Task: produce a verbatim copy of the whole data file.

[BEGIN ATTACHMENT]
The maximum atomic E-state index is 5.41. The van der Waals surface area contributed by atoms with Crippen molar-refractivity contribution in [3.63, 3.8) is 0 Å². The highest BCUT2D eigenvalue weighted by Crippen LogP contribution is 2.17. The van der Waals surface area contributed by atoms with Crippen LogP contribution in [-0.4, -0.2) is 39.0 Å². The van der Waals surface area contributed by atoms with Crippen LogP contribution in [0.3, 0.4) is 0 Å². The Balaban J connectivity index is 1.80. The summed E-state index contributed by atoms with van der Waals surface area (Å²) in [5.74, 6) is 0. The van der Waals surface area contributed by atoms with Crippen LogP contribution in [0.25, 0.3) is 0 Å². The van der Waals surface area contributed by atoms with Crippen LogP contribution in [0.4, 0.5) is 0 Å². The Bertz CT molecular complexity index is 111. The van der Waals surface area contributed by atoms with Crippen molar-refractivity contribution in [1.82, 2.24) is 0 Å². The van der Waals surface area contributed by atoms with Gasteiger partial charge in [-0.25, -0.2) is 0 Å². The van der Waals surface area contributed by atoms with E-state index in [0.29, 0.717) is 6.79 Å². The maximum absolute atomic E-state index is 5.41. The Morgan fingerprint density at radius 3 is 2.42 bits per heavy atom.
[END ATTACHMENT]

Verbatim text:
The maximum atomic E-state index is 5.41. The van der Waals surface area contributed by atoms with Crippen molar-refractivity contribution in [3.63, 3.8) is 0 Å². The highest BCUT2D eigenvalue weighted by Crippen LogP contribution is 2.17. The van der Waals surface area contributed by atoms with Crippen LogP contribution in [-0.4, -0.2) is 39.0 Å². The van der Waals surface area contributed by atoms with Crippen LogP contribution in [0.3, 0.4) is 0 Å². The Balaban J connectivity index is 1.80. The summed E-state index contributed by atoms with van der Waals surface area (Å²) in [5.74, 6) is 0. The van der Waals surface area contributed by atoms with Crippen LogP contribution in [0.25, 0.3) is 0 Å². The van der Waals surface area contributed by atoms with Crippen LogP contribution in [0.4, 0.5) is 0 Å². The Bertz CT molecular complexity index is 111. The van der Waals surface area contributed by atoms with Crippen molar-refractivity contribution in [1.82, 2.24) is 0 Å². The van der Waals surface area contributed by atoms with Gasteiger partial charge in [-0.25, -0.2) is 0 Å². The van der Waals surface area contributed by atoms with E-state index in [0.29, 0.717) is 6.79 Å². The maximum absolute atomic E-state index is 5.41. The Morgan fingerprint density at radius 3 is 2.42 bits per heavy atom.